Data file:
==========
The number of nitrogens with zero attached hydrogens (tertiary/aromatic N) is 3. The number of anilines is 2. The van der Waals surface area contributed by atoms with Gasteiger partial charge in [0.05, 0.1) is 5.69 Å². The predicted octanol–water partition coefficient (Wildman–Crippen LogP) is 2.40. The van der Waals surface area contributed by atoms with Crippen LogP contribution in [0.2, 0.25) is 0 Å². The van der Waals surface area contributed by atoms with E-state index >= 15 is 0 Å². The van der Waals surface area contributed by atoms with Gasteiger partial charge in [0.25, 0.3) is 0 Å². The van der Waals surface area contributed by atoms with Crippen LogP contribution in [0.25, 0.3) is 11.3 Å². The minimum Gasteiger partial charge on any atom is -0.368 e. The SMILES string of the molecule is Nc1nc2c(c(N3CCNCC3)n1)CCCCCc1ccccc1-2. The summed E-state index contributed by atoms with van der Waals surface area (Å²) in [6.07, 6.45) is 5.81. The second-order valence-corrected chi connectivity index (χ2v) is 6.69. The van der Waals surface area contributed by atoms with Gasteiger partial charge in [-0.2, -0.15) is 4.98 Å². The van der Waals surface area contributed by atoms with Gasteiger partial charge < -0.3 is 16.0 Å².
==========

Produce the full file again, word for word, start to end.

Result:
The number of nitrogens with zero attached hydrogens (tertiary/aromatic N) is 3. The number of anilines is 2. The van der Waals surface area contributed by atoms with Gasteiger partial charge in [0.05, 0.1) is 5.69 Å². The predicted octanol–water partition coefficient (Wildman–Crippen LogP) is 2.40. The van der Waals surface area contributed by atoms with Crippen LogP contribution in [0.2, 0.25) is 0 Å². The van der Waals surface area contributed by atoms with E-state index >= 15 is 0 Å². The van der Waals surface area contributed by atoms with Gasteiger partial charge in [0.25, 0.3) is 0 Å². The van der Waals surface area contributed by atoms with Crippen LogP contribution in [0.25, 0.3) is 11.3 Å². The minimum Gasteiger partial charge on any atom is -0.368 e. The SMILES string of the molecule is Nc1nc2c(c(N3CCNCC3)n1)CCCCCc1ccccc1-2. The summed E-state index contributed by atoms with van der Waals surface area (Å²) in [6.07, 6.45) is 5.81. The second-order valence-corrected chi connectivity index (χ2v) is 6.69. The van der Waals surface area contributed by atoms with Gasteiger partial charge in [-0.2, -0.15) is 4.98 Å². The van der Waals surface area contributed by atoms with Gasteiger partial charge < -0.3 is 16.0 Å².